Schedule C

Schedule C is an important tax form for sole proprietors and other self-employed business owners. It’s used to report profit or loss and to include this information in the owner’s personal tax returns for the year
Use Schedule C (Form 1040) to report income or (loss) from a business you operated or a profession you practiced as a sole proprietor. An activity qualifies as a business if your primary purpose for engaging in the activity is for income or profit and you are involved in the activity with continuity and regularity.
⦁ The process for completing Schedule C begins with gathering information.
⦁ This process will give you a  net income or loss amount for your business. Add this amount to your personal tax return, along with other income you received during the year.
⦁ You will also need to calculate  self-employment tax payable (Social Security and Medicare for small business owners) if you had income (not a loss) for the year. Add the self-employment tax liability to your tax return.
Step 1: Collecting the Info of expenses
Business income: Need detailed information about the sources of your business income. Including returns and allowances.
Cost of goods sold: If you have an inventory of products for sale.
⦁ Beginning Inventory value for the year.
⦁ Ending inventory value for the year.
⦁ Cost of labor, materials, and supplies.
Business expenses: Gather all the expenses related to the business or used for business.
⦁ Phone, utilities, computer expenses, and other  office expenses
⦁ Business insurance, like insurance on your business property, and disability insurance.
⦁ Supplies, including office supplies.
⦁ Wages you paid and payments made to  non-employees.
⦁ Interest on loans, leases, mortgages, and other business debts.
Meals will be deductible at 50% and Entertainment is non-deductible.
⦁ Some expenses are difficult to categorize on a tax return. That can be mention in miscellaneous expenses like  petty cash and etc.
Step 2: Calculating the Gross Profit and Income 
⦁ Gross receipts from sales – Returns and allowances = Net receipts
⦁ Net receipts – Cost of goods sold = Gross Profit
⦁ Gross Profit + Other income from tax credits or other sources = Gross income
Step 3: Include Your Business Expenses
Business expenses that you can deduct are listed.
⦁ You can deduct depreciation, and  Section 179 expenses, as well as employee benefits and insurance, including property insurance but not health insurance.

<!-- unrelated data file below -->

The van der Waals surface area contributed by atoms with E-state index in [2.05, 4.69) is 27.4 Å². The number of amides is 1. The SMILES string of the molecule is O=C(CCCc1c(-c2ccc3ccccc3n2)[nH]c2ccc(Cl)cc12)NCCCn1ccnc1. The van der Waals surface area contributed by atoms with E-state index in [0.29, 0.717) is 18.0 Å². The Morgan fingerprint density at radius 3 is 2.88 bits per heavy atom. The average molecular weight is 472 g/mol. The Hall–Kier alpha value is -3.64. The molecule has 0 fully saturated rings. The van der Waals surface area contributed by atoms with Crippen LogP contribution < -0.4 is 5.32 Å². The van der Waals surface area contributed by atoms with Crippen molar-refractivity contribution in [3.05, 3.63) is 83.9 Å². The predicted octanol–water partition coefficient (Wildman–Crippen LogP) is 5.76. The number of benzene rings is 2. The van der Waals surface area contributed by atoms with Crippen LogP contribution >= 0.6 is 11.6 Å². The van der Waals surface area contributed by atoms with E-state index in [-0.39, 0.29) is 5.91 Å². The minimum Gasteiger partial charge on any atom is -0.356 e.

Interest on mortgages and other business debts is deductible, as are : legal and professional fees, office expenses, and pension and profit-sharing plans.
⦁ You can also deduct rental or lease costs of vehicles or other business equipment, repair and maintenance, ⦁ supplies, taxes and licenses, ⦁ travel expenses, ⦁ meals and entertainment, utilities, and wages.
⦁ Bank fees, uniforms, and clothing, advertising, Marketing, internet and website charges, books, magazines, and software, phone, and cell phone costs.
⦁ Wages, salaries, and  payroll tax expenses are deductible costs. The total wages paid, the employer portion of  FICA taxes (Social Security and Medicare),  unemployment insurance, and federal and state workers’ compensation insurance and other miscellaneous expenses are all deductible expenses.
Step 4: Include Other Expenses and Information
Business use of your home
⦁ Completing the Form 8829, by calculating the total area of your home and getting a percentage for your home business. Include the total allowable expenses resulting from those calculations on Schedule C.
Vehicle expenses used for Business
⦁ Need to include information in Form 2106 about the business driving mileage, commuting mileage, and total driving mileage.
Step 5: Calculating Net Income
The final calculation for net income
⦁ Enter total expenses (Line 28) and subtract this amount with Gross Income (Line 7) to get your tentative profit (Line 29).
⦁ Then subtract the expenses for the business use of your home (Line 30) to get your net profit or loss (Line 31)
And If You Have a Business Loss
If your Schedule C shows that you have had a business loss (expenses are greater than income), you must show whether your loss is at risk or not, on Lines 32a and 32b (Most small business owners have full risk if they participate fully in the business). You may have to file Form 461 Limitation on Business Losses if you have a business loss. {File Form 461 for non-corporate taxpayer and your net losses from all of your trades or businesses are more than $262,000 ($524,000 for married taxpayers filing a joint return)}
Adding Schedule C business Profit/ Loss to 1040 Tax Return
Carry the net profit/loss from the line 31 of Sch C to Sch 1, line 12 of Form 1040. Add or subtract income or loss from the business to other income or losses from other business.
Self-Employment Tax on Sch C
The total net profit on line 31 of Schedule C is also used to calculate self-employment taxes to be paid by the owner of the business. If the business has a loss, no self-employment tax is owed. The self-employment tax is calculated on Schedule SE.
⦁ Schedule C

Schedule 1

⦁ Form 1040

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